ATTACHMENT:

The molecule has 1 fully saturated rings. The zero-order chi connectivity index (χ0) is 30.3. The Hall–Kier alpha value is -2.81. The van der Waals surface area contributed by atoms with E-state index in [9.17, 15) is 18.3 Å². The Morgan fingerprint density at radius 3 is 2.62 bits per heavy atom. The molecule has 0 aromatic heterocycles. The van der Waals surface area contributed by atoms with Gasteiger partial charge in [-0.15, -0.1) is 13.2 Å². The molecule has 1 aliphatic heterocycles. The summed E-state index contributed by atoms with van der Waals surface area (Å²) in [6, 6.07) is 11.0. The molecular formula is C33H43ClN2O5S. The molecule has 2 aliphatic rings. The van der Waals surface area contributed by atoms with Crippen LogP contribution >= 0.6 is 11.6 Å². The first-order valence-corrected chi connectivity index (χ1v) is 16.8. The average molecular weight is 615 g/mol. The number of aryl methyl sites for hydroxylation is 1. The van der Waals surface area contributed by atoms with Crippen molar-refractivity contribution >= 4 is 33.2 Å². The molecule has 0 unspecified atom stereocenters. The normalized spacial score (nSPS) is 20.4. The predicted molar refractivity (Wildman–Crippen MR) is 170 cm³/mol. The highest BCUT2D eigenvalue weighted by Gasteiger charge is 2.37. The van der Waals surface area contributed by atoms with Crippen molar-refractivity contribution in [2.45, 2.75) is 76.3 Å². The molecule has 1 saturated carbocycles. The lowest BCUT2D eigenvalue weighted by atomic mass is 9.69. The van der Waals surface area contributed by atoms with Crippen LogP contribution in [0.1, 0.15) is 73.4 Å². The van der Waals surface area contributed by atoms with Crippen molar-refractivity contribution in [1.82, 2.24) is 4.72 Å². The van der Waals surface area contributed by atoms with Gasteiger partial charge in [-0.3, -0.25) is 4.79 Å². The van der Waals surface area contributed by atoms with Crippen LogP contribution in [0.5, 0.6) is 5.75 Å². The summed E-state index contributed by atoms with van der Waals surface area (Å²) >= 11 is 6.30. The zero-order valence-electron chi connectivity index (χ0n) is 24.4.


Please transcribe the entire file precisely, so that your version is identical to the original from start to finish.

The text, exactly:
The molecule has 1 fully saturated rings. The zero-order chi connectivity index (χ0) is 30.3. The Hall–Kier alpha value is -2.81. The van der Waals surface area contributed by atoms with E-state index in [9.17, 15) is 18.3 Å². The Morgan fingerprint density at radius 3 is 2.62 bits per heavy atom. The molecule has 0 aromatic heterocycles. The van der Waals surface area contributed by atoms with Gasteiger partial charge in [-0.15, -0.1) is 13.2 Å². The molecule has 1 aliphatic heterocycles. The summed E-state index contributed by atoms with van der Waals surface area (Å²) in [6, 6.07) is 11.0. The molecular formula is C33H43ClN2O5S. The molecule has 2 aliphatic rings. The van der Waals surface area contributed by atoms with Crippen LogP contribution >= 0.6 is 11.6 Å². The first-order valence-corrected chi connectivity index (χ1v) is 16.8. The average molecular weight is 615 g/mol. The number of aryl methyl sites for hydroxylation is 1. The van der Waals surface area contributed by atoms with Crippen molar-refractivity contribution >= 4 is 33.2 Å². The molecule has 0 unspecified atom stereocenters. The normalized spacial score (nSPS) is 20.4. The predicted molar refractivity (Wildman–Crippen MR) is 170 cm³/mol. The highest BCUT2D eigenvalue weighted by Gasteiger charge is 2.37. The van der Waals surface area contributed by atoms with Crippen molar-refractivity contribution in [2.45, 2.75) is 76.3 Å². The molecule has 1 saturated carbocycles. The lowest BCUT2D eigenvalue weighted by atomic mass is 9.69. The van der Waals surface area contributed by atoms with Crippen LogP contribution in [0.1, 0.15) is 73.4 Å². The van der Waals surface area contributed by atoms with Crippen molar-refractivity contribution in [1.82, 2.24) is 4.72 Å². The van der Waals surface area contributed by atoms with Gasteiger partial charge in [-0.3, -0.25) is 4.79 Å². The van der Waals surface area contributed by atoms with Crippen LogP contribution in [0.5, 0.6) is 5.75 Å². The summed E-state index contributed by atoms with van der Waals surface area (Å²) >= 11 is 6.30. The zero-order valence-electron chi connectivity index (χ0n) is 24.4.